George V. Reilly

Review: Flashman on the March

Flashman on the March
Title: Flashman on the March
Author: George MacDonald Fraser
Rating: ★ ★ ★ ★
Publisher: Anchor Books
Copyright: 2005
Pages: 335
Keywords: historical fiction
Reading period: 13-16 February, 2007

Brigadier-General Sir Harry Flashman returns in the twelfth volume of the Flashman Papers. Flashy is a cad, a rogue, a lecher, a toady, and a bully. His reputation for bravery is wholly undeserved, but he has suc­cess­ful­ly concealed that through an extremely long career, spanning much of the nineteenth century. Flashman reveals all in a series of extremely frank memoirs written in his old age, published long after his death by his "editor", Fraser.

Flashman has many un­de­sir­able qualities, but he has a knack for finding himself in the wrong place again and again, and coming up smelling of roses. He survives the Charge of the Light Brigade, the Indian Mutiny, the Battle of Little Big Horn, the Taiping Rebellion, and the Harper’s Ferry Raid. He is an acute and cynical observer, giving an insider’s view of what really happened.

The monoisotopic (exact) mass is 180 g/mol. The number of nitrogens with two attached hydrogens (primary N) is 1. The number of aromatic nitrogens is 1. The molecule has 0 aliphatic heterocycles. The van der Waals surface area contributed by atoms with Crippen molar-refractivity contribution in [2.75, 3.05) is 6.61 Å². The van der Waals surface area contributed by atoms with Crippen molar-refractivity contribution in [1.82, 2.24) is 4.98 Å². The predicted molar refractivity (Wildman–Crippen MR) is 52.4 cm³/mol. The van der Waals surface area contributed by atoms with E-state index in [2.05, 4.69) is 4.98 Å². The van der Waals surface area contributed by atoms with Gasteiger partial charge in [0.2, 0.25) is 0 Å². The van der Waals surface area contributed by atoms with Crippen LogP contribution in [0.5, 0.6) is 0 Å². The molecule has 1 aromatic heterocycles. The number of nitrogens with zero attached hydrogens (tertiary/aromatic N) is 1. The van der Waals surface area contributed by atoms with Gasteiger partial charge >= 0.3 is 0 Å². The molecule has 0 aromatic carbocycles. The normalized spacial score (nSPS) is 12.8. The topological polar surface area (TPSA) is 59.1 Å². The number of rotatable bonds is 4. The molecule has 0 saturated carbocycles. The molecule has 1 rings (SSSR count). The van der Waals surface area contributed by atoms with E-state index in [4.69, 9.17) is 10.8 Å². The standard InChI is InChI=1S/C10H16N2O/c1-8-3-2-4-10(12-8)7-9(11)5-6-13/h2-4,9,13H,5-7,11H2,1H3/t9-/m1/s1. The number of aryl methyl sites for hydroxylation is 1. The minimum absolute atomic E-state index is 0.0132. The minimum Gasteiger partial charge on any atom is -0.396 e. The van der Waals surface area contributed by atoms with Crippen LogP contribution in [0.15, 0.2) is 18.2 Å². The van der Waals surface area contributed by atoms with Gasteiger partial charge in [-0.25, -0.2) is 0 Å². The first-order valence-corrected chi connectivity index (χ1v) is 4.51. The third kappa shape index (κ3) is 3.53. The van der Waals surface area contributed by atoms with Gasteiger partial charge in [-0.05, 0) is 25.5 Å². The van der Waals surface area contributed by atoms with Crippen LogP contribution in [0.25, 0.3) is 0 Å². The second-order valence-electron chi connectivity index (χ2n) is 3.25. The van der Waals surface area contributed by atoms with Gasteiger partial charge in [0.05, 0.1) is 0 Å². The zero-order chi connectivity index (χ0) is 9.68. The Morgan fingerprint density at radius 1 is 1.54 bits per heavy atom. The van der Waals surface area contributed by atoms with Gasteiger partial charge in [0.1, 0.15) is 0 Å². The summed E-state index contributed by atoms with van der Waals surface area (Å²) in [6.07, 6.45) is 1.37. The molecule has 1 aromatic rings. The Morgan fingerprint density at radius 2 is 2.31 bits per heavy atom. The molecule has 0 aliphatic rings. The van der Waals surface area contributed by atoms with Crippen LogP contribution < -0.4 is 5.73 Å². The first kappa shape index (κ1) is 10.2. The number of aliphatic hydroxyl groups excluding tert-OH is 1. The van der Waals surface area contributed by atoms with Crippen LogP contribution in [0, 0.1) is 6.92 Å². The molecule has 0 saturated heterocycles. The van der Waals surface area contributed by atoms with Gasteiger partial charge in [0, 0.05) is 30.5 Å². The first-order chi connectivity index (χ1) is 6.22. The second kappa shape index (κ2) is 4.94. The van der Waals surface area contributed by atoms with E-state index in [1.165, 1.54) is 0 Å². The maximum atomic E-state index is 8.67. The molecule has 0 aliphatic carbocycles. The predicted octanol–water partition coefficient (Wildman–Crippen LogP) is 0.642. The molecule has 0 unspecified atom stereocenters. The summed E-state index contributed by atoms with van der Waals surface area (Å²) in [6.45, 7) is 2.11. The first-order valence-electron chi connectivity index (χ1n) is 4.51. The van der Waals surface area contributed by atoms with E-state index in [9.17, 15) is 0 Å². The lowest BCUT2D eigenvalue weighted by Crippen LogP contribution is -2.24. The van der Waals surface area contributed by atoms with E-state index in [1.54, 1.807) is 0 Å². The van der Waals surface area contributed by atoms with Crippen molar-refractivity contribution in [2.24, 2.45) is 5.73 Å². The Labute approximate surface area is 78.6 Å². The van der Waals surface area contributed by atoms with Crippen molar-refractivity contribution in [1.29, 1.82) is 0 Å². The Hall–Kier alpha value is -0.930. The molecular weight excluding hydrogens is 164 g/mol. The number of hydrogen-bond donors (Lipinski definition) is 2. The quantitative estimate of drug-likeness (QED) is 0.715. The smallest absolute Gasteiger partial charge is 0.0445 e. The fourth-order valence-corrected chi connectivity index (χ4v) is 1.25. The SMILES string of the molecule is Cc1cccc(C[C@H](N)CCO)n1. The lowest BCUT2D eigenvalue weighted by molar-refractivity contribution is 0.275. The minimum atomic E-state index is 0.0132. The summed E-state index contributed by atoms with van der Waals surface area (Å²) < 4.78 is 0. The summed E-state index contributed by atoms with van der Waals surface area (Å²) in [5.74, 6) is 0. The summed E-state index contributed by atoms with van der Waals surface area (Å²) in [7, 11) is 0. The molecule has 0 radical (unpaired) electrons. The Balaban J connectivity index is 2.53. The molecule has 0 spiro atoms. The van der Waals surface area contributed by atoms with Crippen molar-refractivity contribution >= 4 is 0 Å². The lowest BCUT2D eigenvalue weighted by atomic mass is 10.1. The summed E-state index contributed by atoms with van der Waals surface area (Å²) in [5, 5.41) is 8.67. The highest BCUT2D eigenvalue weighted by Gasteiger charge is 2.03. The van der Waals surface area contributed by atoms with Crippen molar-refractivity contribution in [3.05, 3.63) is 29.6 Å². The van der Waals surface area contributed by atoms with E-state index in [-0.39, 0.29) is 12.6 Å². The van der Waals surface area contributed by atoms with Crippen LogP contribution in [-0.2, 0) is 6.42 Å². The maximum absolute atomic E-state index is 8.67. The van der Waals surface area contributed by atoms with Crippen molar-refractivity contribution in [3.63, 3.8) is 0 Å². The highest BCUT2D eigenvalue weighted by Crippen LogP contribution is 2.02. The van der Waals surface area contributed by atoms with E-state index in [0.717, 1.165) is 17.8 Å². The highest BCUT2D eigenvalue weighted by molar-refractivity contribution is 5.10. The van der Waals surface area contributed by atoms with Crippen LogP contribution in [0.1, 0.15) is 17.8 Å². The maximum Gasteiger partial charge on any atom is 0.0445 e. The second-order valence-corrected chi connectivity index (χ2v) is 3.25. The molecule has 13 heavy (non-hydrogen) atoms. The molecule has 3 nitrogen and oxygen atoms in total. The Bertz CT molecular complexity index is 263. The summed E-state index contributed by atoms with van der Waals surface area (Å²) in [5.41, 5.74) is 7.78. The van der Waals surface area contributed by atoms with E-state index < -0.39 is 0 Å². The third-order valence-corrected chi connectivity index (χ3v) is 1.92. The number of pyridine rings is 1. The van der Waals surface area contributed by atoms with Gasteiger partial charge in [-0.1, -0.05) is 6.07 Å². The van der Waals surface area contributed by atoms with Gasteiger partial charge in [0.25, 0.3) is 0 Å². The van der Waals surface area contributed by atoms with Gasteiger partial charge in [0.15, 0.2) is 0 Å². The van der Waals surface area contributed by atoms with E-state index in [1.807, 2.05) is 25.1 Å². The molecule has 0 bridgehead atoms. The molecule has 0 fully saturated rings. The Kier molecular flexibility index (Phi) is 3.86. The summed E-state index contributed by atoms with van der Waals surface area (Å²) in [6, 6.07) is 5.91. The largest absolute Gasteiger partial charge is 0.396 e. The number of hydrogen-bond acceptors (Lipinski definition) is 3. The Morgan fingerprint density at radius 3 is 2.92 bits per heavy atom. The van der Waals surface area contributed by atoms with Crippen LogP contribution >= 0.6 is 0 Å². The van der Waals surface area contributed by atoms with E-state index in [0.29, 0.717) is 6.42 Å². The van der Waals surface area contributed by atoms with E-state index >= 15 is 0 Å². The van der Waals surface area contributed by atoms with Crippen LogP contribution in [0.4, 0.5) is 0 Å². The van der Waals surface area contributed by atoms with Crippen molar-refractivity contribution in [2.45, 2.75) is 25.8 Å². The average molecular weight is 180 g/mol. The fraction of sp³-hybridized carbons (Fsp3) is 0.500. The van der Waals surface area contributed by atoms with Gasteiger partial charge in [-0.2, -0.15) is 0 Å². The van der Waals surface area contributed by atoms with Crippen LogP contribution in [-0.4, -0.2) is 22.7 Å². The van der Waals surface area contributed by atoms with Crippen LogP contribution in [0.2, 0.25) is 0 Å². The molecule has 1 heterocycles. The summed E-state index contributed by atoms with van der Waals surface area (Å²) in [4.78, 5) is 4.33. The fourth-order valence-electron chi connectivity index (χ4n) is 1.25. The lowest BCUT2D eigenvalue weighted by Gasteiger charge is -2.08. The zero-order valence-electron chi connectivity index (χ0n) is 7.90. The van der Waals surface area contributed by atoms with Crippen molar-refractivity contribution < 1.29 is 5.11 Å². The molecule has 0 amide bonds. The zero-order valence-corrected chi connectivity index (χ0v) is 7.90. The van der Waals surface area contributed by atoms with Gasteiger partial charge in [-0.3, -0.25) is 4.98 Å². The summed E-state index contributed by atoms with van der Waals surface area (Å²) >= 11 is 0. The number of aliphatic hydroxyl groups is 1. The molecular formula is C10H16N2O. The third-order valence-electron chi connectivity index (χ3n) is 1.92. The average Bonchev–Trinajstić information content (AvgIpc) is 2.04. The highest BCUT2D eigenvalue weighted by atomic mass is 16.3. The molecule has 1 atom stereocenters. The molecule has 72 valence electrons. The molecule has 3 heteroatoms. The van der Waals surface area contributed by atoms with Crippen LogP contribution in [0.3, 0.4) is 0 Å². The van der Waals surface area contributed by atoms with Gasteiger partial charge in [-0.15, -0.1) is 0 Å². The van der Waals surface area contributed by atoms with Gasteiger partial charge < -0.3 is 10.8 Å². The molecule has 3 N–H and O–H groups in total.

In this book set in 1868, Flashy needs to get out of Trieste one step ahead of an enraged Austrian duke, and agrees to escort half a million in silver to Abyssinia (now known as Ethiopia), where a British force is mounting an expedition to release European captives held by the mad tyrant, Theodore. General Napier prevails upon him to go undercover and head in-country to make an alliance with a neigh­bor­ing queen, and "once again I was hoist with my undeserved reputation for derring-do, my fraudulent record of desperate service, and once again I couldn’t refuse—not and keep my good name."

Needless to say, he tups several local beauties along the way, callously betraying one of them without a moment’s thought. Somehow, he finds himself holed up in a besieged fort in the final battle as the unwilling guest of Theodore, and comes out the hero of the hour.

As ever, Fraser’s historical research is meticulous. He has a great ear for dialogue and tells a rousing story.

You’ll get more out of this book if you’ve read the others, but it stands well on its own. Rec­om­mend­ed.

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